- Laboratory of Virology (24)
- PE&RC (20)
- VLAG (2)
- Alterra - Climate change and adaptive land and water management (1)
- CVI Infection Biology (1)
- CVI Virology (1)
- Centrum voor Plantenveredelings- en Reproduktieonderzoek (1)
- Chair Nutrition and Disease (1)
- Climate Change (1)
- Climate Change and Adaptive Land and Water Management (1)
- HNE Nutrition and Disease (1)
- Human Nutrition (1)
- Human Nutrition & Health (1)
- Human Nutrition (HNE) (1)
- Infection Biology (1)
- Nutrition and Disease (1)
- PRI Biodiversity and Breeding (1)
- PRI Bioscience (1)
- Research Institute for Plant Protection (1)
- Virology (1)
- R. Broer (12)
- I.D. Brouwer (1)
- T.W. Bruin (1)
- P. Caballero (1)
- Nektarios Chrysoulakis (1)
- Fabio Del Frate (1)
- Byron E. Martina (1)
- Thomas Esch (1)
- Christian Feigenwinter (1)
- A.M. Feldmann (3)
- J.P. Fernandez-Moreno (1)
- E.J.M. Feskens (1)
- Andrew Gabey (1)
- C. Geertsema (1)
- C.C. Glembotski (1)
- R.W. Goldbach (14)
- D. Goovaerts (1)
- S. Grandillo (1)
- A. Granell (1)
- M.M. Greevenbroek (1)
- Sue Grimmond (1)
- J.P. Hajos (1)
- A.P. Hartog den (1)
- J.G.M. Heldens (23)
- J. Heldens(older publications) (1)
- M.W.O. Heldens (1)
- Wieke Heldens (1)
- J. Heldens (4)
- R. Heutink (1)
- M.H. Hofker (1)
- W.F.J. IJkel (2)
- W.F.J. Ijkel (1)
- R.C. Jansen (1)
- C.J. Kallen (1)
- M.O.K. Kamwendo (1)
- H.A. Kester (1)
- Judith Klostermann (1)
- G. Koch (1)
- M. Kool (1)
- P. Kulcsar (2)
- J. Kuusisto (1)
- K. Laakso (1)
- D.J. Leisy (1)
- Fredrik Lindberg (1)
- B. Lintel Hekkert (1)
- Y. Liu (7)
- W.L.A. Loeffen (1)
- A. Loonen (1)
- H.A. Maas (1)
- R.M.W. Mans (1)
- C. Martin (1)
- S.J. Meex (1)
- S.W.H. Metz (1)
- Zina Mitraka (1)
- L. Mlynárová (1)
- J.W. Molthoff (1)
- R.J.M. Moormann (1)
- D.M. Muñoz (2)
- D. Muñoz (1)
- B. Möckel (1)
- J.P.H. Nap (1)
- M.M. Oers van (1)
- Frans Olofson (1)
- A.J.C. Oomen (1)
- D. Orzaez (1)
- P. Pajukanta (1)
- Eberhard Parlow (1)
- Jean Philippe Gastellu-Etchegorry (1)
- G.P. Pijlman (1)
- J. Quak (1)
- C.G. Schalkwijk (1)
- J.S. Sinsheimer (1)
- C.D. Stehouwer (1)
- W.J. Stiekema (1)
- N. Stockhofe-Zurwieden (1)
- E.A. Strien van (10)
- M.R. Taskinen (1)
- D.J. Thuerauf (1)
- S. Tripodi (1)
- J.M. Vlak (22)
- R. Vlietinck (1)
- C.H. Vos de (1)
- E. Weesendorp (1)
- D. Weissglas-Volkov (1)
- B.G. Wouters (1)
- L. Yi (1)
- M. Ykema (1)
- P. Zavodszky (1)
- D.J. Zoelen-Bos van (1)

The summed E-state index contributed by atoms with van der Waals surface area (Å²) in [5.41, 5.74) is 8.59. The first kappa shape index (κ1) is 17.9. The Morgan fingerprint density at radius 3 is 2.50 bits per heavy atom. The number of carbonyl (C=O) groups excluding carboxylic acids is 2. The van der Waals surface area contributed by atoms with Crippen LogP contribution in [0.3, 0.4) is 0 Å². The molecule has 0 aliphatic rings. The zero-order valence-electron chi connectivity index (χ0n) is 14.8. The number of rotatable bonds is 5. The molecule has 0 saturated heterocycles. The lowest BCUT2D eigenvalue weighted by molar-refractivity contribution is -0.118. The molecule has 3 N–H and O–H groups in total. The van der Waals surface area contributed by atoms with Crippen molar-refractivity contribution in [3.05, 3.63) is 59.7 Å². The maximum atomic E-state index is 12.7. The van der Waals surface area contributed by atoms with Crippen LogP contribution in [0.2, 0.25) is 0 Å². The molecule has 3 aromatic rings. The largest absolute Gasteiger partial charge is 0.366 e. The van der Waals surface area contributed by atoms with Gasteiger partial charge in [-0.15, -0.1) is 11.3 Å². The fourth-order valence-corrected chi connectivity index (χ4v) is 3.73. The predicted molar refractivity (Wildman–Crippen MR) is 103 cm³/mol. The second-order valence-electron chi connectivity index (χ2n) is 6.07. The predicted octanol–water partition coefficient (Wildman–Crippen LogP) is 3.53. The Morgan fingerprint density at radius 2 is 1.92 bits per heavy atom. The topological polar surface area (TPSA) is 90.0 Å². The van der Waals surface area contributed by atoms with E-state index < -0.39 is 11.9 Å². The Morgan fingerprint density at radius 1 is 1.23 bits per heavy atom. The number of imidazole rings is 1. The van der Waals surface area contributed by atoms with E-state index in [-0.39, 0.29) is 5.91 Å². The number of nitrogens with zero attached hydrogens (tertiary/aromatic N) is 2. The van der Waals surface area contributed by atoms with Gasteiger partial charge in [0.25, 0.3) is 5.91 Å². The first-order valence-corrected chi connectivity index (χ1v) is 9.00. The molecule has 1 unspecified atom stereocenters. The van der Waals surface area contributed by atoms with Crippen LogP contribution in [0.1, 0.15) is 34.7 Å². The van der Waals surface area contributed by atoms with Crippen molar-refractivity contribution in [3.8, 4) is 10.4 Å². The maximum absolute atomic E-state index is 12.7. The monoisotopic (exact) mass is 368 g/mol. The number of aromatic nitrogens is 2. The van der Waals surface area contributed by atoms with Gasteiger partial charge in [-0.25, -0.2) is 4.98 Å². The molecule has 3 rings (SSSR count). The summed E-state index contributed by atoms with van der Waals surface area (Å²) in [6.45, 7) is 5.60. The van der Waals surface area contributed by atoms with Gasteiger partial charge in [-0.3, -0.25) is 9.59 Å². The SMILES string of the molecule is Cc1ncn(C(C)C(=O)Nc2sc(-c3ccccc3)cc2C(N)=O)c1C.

- D. Zuidema (18)
A novel approach for anthropogenic heat flux estimation from space
Chrysoulakis, Nektarios ; Heldens, Wieke ; Gastellu-Etchegorry, Jean Philippe ; Grimmond, Sue ; Feigenwinter, Christian ; Lindberg, Fredrik ; Frate, Fabio Del ; Klostermann, Judith ; Mitraka, Zina ; Esch, Thomas ; Albitar, Ahmad ; Gabey, Andrew ; Parlow, Eberhard ; Olofson, Frans - \ 2016
In: International Geoscience and Remote Sensing Symposium (IGARSS). - Institute of Electrical and Electronics Engineers Inc. - ISBN 9781509033324 - p. 6774 - 6777.
Sentinels - urban climate - urban energy budget
The recently launched H2020 project URBANFLUXES (URBan ANthrpogenic heat FLUX from Earth observation Satellites) investigates the potential of EO to retrieve anthropogenic heat flux, as a key component in the Urban Energy Budget (UEB). URBANFLUXES advances existing Earth Observation (EO) based methods for estimating spatial patterns of turbulent sensible and latent heat fluxes, as well as urban heat storage flux at city scale and local scale. Independent methods and models are engaged to evaluate the derived products and statistical analyses provide uncertainty measures. Optical, thermal and SAR data are exploited to improve the accuracy of the UEB components spatial distribution calculation. Synergistic use of different types and of various resolution EO data allows estimates in local and city scale. Ultimate goal of the URBANFLUXES is to develop a highly automated method for estimating UEB components to use with Copernicus Sentinel data, enabling its integration into applications and operational services.